President Donald Trump said Wednesday that he has signed an executive order limiting immigration to the U.S. for the next 60 days due to the coronavirus pandemic.
"In order to protect our great American workers, I've just signed an executive order temporarily suspending immigration into the United States. This will ensure that unemployed Americans of all backgrounds will be first in line for jobs as our economy reopens," Trump said, adding that he signed the order just before beginning his daily press briefing at the White House.
The order suspends new immigrant visas for 60 days, according to the text, which was released Wednesday. The order applies to people who are currently outside the U.S. seeking entry and do not currently have a valid visa, but does not apply to those people who are already lawful permanent residents or health care professionals seeking an immigrant visa to help combat coronavirus in the U.S., for example.
Trump first tweeted about the order Monday night, vowing to “temporarily suspend immigration,” and unveiled some details of the plan Tuesday.
He said his order would "pause" issuing green cards — a mandatory steppingstone to citizenship — for 60 days and would then revisit the policy depending on economic conditions.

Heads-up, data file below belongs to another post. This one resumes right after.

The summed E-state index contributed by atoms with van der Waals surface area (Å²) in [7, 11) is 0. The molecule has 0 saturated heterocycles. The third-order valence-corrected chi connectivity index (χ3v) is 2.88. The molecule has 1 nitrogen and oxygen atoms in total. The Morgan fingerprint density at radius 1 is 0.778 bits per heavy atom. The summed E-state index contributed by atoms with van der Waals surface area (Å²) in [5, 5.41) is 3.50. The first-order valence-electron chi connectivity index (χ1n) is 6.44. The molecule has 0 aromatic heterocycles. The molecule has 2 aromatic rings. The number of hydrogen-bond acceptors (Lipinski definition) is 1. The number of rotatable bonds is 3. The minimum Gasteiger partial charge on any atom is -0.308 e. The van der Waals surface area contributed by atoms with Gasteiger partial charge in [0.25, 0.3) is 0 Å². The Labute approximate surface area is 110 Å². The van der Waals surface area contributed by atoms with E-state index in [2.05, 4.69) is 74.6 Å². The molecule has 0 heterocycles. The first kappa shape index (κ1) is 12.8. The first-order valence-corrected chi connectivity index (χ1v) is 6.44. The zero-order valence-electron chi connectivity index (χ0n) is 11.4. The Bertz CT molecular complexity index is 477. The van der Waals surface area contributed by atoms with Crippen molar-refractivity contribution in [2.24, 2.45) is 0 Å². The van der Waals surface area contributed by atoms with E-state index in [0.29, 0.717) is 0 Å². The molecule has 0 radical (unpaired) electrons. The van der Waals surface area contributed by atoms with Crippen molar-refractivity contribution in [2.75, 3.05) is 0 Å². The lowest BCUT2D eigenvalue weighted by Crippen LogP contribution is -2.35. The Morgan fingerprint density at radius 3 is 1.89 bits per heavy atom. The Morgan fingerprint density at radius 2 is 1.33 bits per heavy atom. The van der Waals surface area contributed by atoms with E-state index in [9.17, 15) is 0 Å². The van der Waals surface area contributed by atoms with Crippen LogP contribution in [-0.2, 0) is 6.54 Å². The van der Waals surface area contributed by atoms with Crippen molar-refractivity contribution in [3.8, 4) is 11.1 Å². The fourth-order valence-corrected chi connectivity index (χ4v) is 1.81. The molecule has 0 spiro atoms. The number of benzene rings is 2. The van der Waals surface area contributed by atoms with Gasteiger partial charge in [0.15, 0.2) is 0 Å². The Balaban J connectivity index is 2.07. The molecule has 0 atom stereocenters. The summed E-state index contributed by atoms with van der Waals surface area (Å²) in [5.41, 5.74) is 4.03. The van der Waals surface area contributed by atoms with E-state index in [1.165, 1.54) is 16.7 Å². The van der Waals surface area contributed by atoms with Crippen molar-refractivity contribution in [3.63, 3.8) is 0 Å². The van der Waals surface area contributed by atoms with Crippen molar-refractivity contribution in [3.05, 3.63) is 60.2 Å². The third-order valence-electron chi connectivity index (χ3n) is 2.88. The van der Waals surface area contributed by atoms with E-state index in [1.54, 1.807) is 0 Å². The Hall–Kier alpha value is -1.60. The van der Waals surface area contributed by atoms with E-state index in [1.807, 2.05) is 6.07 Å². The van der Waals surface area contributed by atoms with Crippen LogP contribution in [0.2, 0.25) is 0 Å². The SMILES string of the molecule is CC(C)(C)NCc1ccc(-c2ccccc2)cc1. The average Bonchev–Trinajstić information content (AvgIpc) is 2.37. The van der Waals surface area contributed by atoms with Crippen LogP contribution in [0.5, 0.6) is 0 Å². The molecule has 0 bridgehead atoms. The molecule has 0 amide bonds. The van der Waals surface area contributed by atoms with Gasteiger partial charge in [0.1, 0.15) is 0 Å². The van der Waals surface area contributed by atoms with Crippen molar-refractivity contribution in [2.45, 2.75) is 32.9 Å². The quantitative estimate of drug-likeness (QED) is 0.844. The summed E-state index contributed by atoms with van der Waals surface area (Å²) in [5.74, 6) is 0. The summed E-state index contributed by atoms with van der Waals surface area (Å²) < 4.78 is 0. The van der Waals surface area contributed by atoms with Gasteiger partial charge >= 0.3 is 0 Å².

Trump also told reporters Tuesday that his executive order "will not apply to those entering on a temporary basis" and that his goal in issuing the order was to protect Americans from international competition for jobs.
The president's remarks suggested that people applying for green cards, whether from inside or outside the country, would be affected. But the move wouldn't have an effect on existing visas.
His Monday announcement of the planned executive order came as a surprise, even to many Trump allies, and the sweeping language in his initial tweet raised questions about whom it would affect.
But without the text of the order or any formal guidance from the administration, it was not clear whether the order constituted a far-reaching policy change or simply formalized what is already a de facto pause on immigration during the coronavirus pandemic.
Citizenship and Immigration Services field offices in the country are closed because of the pandemic, and routine visa processing for tourists and workers around the world has been suspended. Restrictions are also already in place for nonessential travel. Refugee admissions have been halted, and the administration is cracking down at the border by turning migrants away. All of these measures have essentially amounted to a hold on immigration already.
Democrats have widely criticized the move, accusing Trump of seeking to distract from what they say are his failures in dealing with the coronavirus by scapegoating immigrants.